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On the Numerics, Generation, and Scaling of Fluvial Landscapes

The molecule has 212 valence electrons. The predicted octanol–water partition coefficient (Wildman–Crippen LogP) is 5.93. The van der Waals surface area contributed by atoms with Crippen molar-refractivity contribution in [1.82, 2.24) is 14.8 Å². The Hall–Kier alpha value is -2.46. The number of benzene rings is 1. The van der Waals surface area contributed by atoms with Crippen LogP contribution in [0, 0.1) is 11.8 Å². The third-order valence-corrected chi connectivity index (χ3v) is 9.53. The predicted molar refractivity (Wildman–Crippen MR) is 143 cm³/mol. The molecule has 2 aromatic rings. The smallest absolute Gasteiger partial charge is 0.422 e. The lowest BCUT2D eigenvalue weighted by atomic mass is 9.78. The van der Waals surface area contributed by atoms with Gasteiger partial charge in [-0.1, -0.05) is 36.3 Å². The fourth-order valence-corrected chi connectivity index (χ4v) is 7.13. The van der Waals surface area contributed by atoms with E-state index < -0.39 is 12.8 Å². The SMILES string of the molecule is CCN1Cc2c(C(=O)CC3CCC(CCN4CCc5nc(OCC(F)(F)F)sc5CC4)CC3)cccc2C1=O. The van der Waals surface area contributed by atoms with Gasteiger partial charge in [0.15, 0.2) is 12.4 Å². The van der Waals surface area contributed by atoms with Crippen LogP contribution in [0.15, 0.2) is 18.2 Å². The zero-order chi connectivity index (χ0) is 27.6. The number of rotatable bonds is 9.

The Smith and Bretherton model for fluvial erosion consists of a pair of partial differential equations: one governing water flow and one governing sediment flow. Numerical solutions of these equations have been shown to provide realistic models of the evolution of fluvial landscapes. Further analysis of these equations and their numerical solutions show that they possess scaling laws that are known to exist in nature. The preservation of these scaling laws in simulations is highly dependent on the numerical method used. Two numerical methods, both optimized for overland flow, have been used to simulate these surfaces. The implicit method exhibits the correct scaling laws, but the explicit method fails to do so. These equations, and the resulting models, help bridge the gap between the deterministic and stochastic theories of landscape evolution. Despite current advances in processing power and parallelism, numerical simulations of these surfaces take months of computation time. Some alterations can be made to code parameters to decrease computation time, but sacrifice accuracy of the resulting surfaces. Using the known deterministic and stochastic theories of these equations, the large scales of the model are generated from a series of elementary functions. The small scales are generated using Hurst fractal interpolation; a modified version of fractal interpolation functions, a relatively recent technique of interpolation explained herein. The generated surfaces provide great insight into the scaling laws satisfied by these surfaces.

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